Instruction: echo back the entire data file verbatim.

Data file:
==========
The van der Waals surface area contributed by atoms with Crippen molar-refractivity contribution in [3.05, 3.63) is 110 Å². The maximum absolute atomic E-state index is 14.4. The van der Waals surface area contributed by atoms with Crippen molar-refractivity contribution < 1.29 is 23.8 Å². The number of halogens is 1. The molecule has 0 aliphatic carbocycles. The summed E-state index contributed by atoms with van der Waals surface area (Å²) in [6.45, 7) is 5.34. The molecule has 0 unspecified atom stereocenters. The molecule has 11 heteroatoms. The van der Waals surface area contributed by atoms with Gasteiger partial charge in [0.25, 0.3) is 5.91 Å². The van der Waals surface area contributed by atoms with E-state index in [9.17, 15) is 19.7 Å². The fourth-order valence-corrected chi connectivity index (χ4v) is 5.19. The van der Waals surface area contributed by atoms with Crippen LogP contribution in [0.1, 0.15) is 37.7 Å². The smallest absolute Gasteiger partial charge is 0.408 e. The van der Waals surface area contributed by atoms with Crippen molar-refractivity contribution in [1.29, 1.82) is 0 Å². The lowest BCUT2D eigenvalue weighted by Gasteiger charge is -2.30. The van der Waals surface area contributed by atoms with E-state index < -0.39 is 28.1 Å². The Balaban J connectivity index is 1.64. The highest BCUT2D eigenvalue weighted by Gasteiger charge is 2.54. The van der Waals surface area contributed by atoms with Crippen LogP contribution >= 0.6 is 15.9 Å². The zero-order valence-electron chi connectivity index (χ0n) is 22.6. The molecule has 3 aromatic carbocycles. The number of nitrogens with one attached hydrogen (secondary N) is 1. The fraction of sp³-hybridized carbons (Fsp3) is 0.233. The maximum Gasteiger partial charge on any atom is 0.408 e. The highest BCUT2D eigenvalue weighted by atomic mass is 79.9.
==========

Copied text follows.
The van der Waals surface area contributed by atoms with Crippen molar-refractivity contribution in [3.05, 3.63) is 110 Å². The maximum absolute atomic E-state index is 14.4. The van der Waals surface area contributed by atoms with Crippen molar-refractivity contribution < 1.29 is 23.8 Å². The number of halogens is 1. The molecule has 0 aliphatic carbocycles. The summed E-state index contributed by atoms with van der Waals surface area (Å²) in [6.45, 7) is 5.34. The molecule has 0 unspecified atom stereocenters. The molecule has 11 heteroatoms. The van der Waals surface area contributed by atoms with Gasteiger partial charge in [0.25, 0.3) is 5.91 Å². The van der Waals surface area contributed by atoms with E-state index in [9.17, 15) is 19.7 Å². The fourth-order valence-corrected chi connectivity index (χ4v) is 5.19. The van der Waals surface area contributed by atoms with Crippen LogP contribution in [0.1, 0.15) is 37.7 Å². The smallest absolute Gasteiger partial charge is 0.408 e. The van der Waals surface area contributed by atoms with Crippen molar-refractivity contribution in [1.29, 1.82) is 0 Å². The lowest BCUT2D eigenvalue weighted by Gasteiger charge is -2.30. The van der Waals surface area contributed by atoms with E-state index < -0.39 is 28.1 Å². The Balaban J connectivity index is 1.64. The highest BCUT2D eigenvalue weighted by Gasteiger charge is 2.54. The van der Waals surface area contributed by atoms with Crippen LogP contribution >= 0.6 is 15.9 Å². The zero-order valence-electron chi connectivity index (χ0n) is 22.6. The molecule has 3 aromatic carbocycles. The number of nitrogens with one attached hydrogen (secondary N) is 1. The fraction of sp³-hybridized carbons (Fsp3) is 0.233. The maximum Gasteiger partial charge on any atom is 0.408 e. The highest BCUT2D eigenvalue weighted by atomic mass is 79.9.